Shares of significant beneficial owners (SBOs) once transferred to the Investor Education and Protection Fund (IEPF) are not allowed to be claimed back, according to the latest amendment made to the IEPF rules by the corporate affairs ministry.
An SBO is a person holding a beneficial interest of at least 10 per cent whether acting alone, together or through one or more individuals or trust, in a company. Section 90 of the Companies Act requires an SBO to make a declaration to the company specifying the nature of his/her interest and other essential particulars within the permitted time frame.
The companies are also required to identify the existence of SBOs. If any SBO fails to give the information or information is not satisfactory, the concerned company can approach NCLT for imposition of restrictions with regard to transfer of interest, suspension of all rights attached to the shares.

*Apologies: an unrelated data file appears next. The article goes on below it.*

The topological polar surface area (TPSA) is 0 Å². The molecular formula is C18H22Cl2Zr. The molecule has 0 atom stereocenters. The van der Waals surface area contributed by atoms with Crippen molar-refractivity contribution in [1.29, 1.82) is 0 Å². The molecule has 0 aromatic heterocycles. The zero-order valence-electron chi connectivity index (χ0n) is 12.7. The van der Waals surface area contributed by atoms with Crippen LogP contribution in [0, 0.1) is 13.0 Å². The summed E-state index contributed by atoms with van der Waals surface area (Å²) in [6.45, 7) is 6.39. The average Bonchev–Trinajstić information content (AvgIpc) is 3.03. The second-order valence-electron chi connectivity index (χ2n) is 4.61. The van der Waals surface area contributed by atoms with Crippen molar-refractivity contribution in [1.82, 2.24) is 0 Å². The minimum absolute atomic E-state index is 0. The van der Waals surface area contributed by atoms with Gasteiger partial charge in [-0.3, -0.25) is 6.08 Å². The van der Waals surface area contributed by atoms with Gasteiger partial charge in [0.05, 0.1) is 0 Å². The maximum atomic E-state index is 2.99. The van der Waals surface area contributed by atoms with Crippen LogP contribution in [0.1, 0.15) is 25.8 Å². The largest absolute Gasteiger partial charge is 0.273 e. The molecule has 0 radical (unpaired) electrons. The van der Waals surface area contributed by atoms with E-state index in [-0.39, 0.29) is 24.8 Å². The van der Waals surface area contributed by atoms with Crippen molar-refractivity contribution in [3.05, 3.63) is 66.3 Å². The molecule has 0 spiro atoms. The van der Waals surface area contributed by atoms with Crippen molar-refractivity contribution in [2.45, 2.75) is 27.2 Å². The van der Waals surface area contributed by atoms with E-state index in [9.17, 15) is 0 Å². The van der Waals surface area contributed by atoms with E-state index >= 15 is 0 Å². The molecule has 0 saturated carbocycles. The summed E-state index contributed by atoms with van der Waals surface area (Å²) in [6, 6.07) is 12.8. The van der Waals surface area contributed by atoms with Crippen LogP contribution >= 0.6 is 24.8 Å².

Once such a restriction is imposed by the NCLT and no application is made by the shareholder or the SBO within one year of such an order, such shares are to be transferred to the IEPF.
“The voting rights on shares transferred to the IEPF Fund shall remain frozen. However, for the purpose of the SEBI (SAST) Regulations, 2011, the shares which have been transferred to the IEPF Authority shall not be excluded while calculating the total voting rights,” said Ankit Singhi, partner, Corporate Professionals.
IEPF can now, along with the unclaimed dividends and the equity shares for which dividends are not claimed for seven years, also hold shares of SBOs in default.
“The provisions relating to transfer of these shares to IEPF were introduced in November 2019 but corresponding changes were not made in IEPF Authority - Accounting, Audit, Transfer and Refund Rules, 2016. This irregularity is now corrected,” said Harvinder Singh, partner, DSK Legal.